As you know there are not that many women in your industry. Can you share 3 things that you would you advise to other women in the blockchain space to thrive?

Be competent in your area of focus, exude confidence in your skills and abilities, and aggressively pursue what you know is your purpose and destiny.

Can you advise what is needed to engage more women into the blockchain industry?

Many women tend to understate and underestimate their skills and abilities. We need more women and men to mentor women at all levels so they understand the realities of what it takes to succeed in this industry, or any industry, in which they are underrepresented

What is your favorite “Life Lesson Quote”? Can you share a story of how that had relevance to your own life?

One that comes to mind for me is “Don’t Quick”. It was a poem that was in my high school graduation card, given to me by one of my mother’s closest friends. It short and simple, but very powerful. Over the years, encountering many obstacles, those simple words have stayed with me.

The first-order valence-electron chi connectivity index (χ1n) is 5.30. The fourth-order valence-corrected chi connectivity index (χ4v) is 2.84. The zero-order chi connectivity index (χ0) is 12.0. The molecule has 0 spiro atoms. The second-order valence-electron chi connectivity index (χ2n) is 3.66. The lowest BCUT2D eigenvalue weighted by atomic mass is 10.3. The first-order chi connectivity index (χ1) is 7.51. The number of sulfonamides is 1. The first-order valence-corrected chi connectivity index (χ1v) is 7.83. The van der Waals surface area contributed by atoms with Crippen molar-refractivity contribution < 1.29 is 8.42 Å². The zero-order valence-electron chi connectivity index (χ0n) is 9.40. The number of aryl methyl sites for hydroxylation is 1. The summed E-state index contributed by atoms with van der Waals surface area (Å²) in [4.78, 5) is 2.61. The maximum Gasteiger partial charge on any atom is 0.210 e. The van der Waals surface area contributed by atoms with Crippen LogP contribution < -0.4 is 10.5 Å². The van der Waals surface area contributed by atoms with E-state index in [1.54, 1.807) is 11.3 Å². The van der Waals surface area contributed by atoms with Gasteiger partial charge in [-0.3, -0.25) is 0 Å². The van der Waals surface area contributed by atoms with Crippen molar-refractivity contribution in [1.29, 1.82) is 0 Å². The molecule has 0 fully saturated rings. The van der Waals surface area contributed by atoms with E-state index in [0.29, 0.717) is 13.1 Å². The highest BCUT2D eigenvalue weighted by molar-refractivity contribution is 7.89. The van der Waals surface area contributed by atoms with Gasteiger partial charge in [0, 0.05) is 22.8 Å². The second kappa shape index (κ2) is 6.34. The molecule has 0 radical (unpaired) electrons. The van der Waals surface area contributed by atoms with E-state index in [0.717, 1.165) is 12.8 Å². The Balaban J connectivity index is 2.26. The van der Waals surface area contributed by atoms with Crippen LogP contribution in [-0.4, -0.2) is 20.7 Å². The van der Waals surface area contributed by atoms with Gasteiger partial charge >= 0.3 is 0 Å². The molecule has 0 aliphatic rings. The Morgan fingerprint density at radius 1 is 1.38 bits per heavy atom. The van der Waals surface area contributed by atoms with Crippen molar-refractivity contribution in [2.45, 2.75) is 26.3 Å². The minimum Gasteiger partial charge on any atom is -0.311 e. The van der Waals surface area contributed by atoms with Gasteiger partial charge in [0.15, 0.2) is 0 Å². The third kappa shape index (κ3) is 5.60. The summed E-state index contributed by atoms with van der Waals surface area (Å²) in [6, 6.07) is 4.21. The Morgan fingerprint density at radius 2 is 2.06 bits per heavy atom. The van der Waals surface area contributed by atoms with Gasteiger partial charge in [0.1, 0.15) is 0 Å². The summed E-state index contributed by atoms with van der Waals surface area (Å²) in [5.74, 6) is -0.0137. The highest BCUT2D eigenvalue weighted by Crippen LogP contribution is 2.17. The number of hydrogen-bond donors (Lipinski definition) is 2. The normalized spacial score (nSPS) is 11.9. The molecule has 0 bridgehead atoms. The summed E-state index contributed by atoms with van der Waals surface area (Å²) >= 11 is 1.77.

You are a person of great influence. If you could start a movement that would bring the most amount of good to the most amount of people, what would that be? You never know what your idea can trigger. 🙂

We represent many different cultures, races, religions, etc. in this global society. While we are different in many ways, as humans we have more in common than are differences. I truly believe that if we simply spend more time getting to know each other and understand our commonality, we would spend less time focusing on the negativism of differences and move forward to encourage and inspire all that we meet.

How can our readers follow you on social media?

linkedIn: https://www.linkedin.com/in/drsandrakj/

Twitter:@drsandrakj

This was very inspiring. Thank you so much for joining us!